I remember learning cursive in 2nd grade comparing the cursive ‘r’ to the print ‘r’ and thinking I’ll never figure this out. Then the teachers would write in cursive on the blackboard as cleanly and beautifully as was in the workbook and I wondered when will I ever gain such command over cursive?
These days, students needn’t worry about such things. With the arrival of the Common Core curriculum, cursive will no longer be taught within the national curriculum. Nor will spelling. The underlying assumption behind these curriculum decisions is we’re now in the world of technology. Practically speaking these skills are going the way of the Dodo Bird. Even in primary schools that teach cursive, according to Zaner-Bloser Inc, a publisher of cursive curricula, most spend under an hour a week teaching cursive. Yet, step back for a moment and contemplate what it is we’re losing by dispensing with cursive altogether.
Recently in a Tennessee high school, the students in an AP US History class couldn’t read the instructor’s notes, which were written in cursive. Cursive illiteracy might not seem too disturbing until you start to contemplate what it means. If a student wished to review the original founding documents of this country: the Declaration of Independence or the Constitution (sadly, 90-95% of the people in the united states have no idea what freedoms are guaranteed under the first amendment, fewer still even realize that the Constitution is the law of the land—but that’s a separate matter anyway) she couldn’t.
Now contemplate getting a love letter (though maybe today they are love instant messages, or instagrams…) printed out in block letters with portions egregiously misspelled. Cursive has aesthetic prowess in matters of the heart that really can’t be matched by a technology. Interestingly, in the 1970s and 1980s, Middlebury College required that all applicants handwrite their applications. The assumption was that the admissions office had the applications analyzed by graphologists to gain a sense of an applicant’s temperament, disposition, and open- mindedness. Possibly this is apocryphal; regardless, no one today in the world of digital applications is encouraging handwritten applications.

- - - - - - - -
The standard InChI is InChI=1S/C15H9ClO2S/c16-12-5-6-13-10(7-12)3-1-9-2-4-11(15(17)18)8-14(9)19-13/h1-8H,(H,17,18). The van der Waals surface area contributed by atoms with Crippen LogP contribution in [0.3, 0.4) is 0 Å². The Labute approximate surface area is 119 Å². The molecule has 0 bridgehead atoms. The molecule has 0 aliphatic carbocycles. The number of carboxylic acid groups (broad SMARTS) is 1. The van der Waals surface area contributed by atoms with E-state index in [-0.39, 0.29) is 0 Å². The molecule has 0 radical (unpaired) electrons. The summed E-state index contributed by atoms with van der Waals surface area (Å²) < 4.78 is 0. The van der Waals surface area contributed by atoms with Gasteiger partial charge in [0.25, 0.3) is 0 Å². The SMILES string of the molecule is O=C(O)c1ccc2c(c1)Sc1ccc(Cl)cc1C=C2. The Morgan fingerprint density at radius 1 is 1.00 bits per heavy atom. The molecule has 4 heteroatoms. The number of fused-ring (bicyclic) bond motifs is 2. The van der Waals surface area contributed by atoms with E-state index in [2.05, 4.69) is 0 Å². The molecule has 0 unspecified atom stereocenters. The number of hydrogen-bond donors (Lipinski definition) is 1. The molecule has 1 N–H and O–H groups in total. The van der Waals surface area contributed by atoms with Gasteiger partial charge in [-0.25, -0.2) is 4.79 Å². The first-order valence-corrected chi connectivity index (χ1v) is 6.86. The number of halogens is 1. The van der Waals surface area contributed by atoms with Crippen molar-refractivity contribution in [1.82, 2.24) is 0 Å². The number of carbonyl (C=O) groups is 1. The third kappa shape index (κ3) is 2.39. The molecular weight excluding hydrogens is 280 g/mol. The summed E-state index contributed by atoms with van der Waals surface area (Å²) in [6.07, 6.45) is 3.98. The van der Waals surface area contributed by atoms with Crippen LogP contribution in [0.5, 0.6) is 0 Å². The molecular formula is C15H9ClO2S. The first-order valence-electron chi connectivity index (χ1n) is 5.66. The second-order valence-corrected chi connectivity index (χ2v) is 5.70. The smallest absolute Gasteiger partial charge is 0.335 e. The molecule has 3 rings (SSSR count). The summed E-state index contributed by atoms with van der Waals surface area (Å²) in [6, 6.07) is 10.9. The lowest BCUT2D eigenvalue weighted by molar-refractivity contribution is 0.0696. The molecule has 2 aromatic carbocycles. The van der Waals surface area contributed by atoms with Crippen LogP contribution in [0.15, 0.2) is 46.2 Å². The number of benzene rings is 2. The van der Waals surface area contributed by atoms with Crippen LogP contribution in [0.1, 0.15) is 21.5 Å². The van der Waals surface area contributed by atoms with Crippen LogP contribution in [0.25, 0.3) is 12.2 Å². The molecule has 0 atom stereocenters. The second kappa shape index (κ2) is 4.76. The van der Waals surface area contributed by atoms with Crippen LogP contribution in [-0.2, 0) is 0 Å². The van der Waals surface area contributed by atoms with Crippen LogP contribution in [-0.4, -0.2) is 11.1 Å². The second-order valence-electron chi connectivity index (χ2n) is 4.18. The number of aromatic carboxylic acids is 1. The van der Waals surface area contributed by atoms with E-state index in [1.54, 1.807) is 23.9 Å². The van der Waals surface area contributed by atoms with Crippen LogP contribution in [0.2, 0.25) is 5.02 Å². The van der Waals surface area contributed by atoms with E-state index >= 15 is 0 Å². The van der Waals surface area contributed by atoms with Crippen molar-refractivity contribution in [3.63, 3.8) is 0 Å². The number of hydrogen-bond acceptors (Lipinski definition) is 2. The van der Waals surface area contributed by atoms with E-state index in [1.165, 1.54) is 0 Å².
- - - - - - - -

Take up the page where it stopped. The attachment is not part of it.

Then there is the issue of signing a name instead of printing a signature. Jack Lew, the current Secretary of the Treasury, had a particularly hard time signing his name on the currency. After seeing his signature, President Obama remarked, we assume tongue in cheek, “I had never noticed Jack's signature, and ... when this was highlighted yesterday in the press, I considered rescinding my offer to appoint him.”
Cursive is more than display or a signature on a document: extensive research strongly indicates that cursive contributes to cognitive development. Cursive incorporates sensation, movement control, and thinking. Brain imaging shows different parts of the brain are activated when writing in cursive that are not stimulated by typing. Research conducted by Indiana University further indicates that writing produced ‘robust activation…in both hemispheres of the brain.’ (Psychology Today, ‘Why Writing by Hand Could Make You Smarter,’ by William Klemm)
The College Board discovered that students who wrote in cursive for the essay portion of the SAT scored slightly higher than those who printed. In fact, many writing programs emphasize that if you run up against a prompt on the SAT that stumps your creative flow, just start writing down ideas to the prompt, or merely scribble out the prompt, and the mind will engage and ideas will flow.
The entire field of ‘haptics’ incorporates touch, hand movements and their effect on brain function. Cursive writing is known to integrate the brain with sight, touch, and movement. The gains from cursive writing are similar to learning a musical instrument.
Beyond the cognitive research, the importance of cursive in allowing students to fluently and eloquently express themselves without technological intervention is invaluable. Writing a letter of complaint, or sending a personal note in a strong cursive hand is far more engaging than a twit or a text. It is a shame to see the power cursive fall into neglect to the point in which placing your John Hancock on a document will shortly hold no meaning.